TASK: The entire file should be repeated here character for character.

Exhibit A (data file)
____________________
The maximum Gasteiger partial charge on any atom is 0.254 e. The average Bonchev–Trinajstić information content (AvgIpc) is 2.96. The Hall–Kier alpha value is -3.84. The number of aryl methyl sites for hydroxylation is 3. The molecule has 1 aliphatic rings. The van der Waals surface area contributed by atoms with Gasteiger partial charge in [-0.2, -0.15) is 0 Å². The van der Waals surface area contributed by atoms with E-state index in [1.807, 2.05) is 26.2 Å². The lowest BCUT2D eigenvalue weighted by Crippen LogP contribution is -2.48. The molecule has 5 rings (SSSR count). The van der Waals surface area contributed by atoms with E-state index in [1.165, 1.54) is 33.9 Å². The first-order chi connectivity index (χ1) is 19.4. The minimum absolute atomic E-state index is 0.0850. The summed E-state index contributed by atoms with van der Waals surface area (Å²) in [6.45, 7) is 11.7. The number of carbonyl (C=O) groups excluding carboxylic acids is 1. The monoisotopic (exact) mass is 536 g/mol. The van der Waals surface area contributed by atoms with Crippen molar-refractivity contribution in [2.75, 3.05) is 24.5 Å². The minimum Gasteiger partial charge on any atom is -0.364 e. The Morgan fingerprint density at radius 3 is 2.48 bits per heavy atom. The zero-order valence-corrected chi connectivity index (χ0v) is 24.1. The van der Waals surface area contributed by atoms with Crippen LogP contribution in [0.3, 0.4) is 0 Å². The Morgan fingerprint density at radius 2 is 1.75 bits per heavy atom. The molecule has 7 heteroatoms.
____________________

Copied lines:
The maximum Gasteiger partial charge on any atom is 0.254 e. The average Bonchev–Trinajstić information content (AvgIpc) is 2.96. The Hall–Kier alpha value is -3.84. The number of aryl methyl sites for hydroxylation is 3. The molecule has 1 aliphatic rings. The van der Waals surface area contributed by atoms with Gasteiger partial charge in [-0.2, -0.15) is 0 Å². The van der Waals surface area contributed by atoms with E-state index in [1.807, 2.05) is 26.2 Å². The lowest BCUT2D eigenvalue weighted by Crippen LogP contribution is -2.48. The molecule has 5 rings (SSSR count). The van der Waals surface area contributed by atoms with E-state index in [1.165, 1.54) is 33.9 Å². The first-order chi connectivity index (χ1) is 19.4. The minimum absolute atomic E-state index is 0.0850. The summed E-state index contributed by atoms with van der Waals surface area (Å²) in [6.45, 7) is 11.7. The number of carbonyl (C=O) groups excluding carboxylic acids is 1. The monoisotopic (exact) mass is 536 g/mol. The van der Waals surface area contributed by atoms with Crippen molar-refractivity contribution in [2.75, 3.05) is 24.5 Å². The minimum Gasteiger partial charge on any atom is -0.364 e. The Morgan fingerprint density at radius 3 is 2.48 bits per heavy atom. The zero-order valence-corrected chi connectivity index (χ0v) is 24.1. The van der Waals surface area contributed by atoms with Crippen LogP contribution in [0.3, 0.4) is 0 Å². The Morgan fingerprint density at radius 2 is 1.75 bits per heavy atom. The molecule has 7 heteroatoms.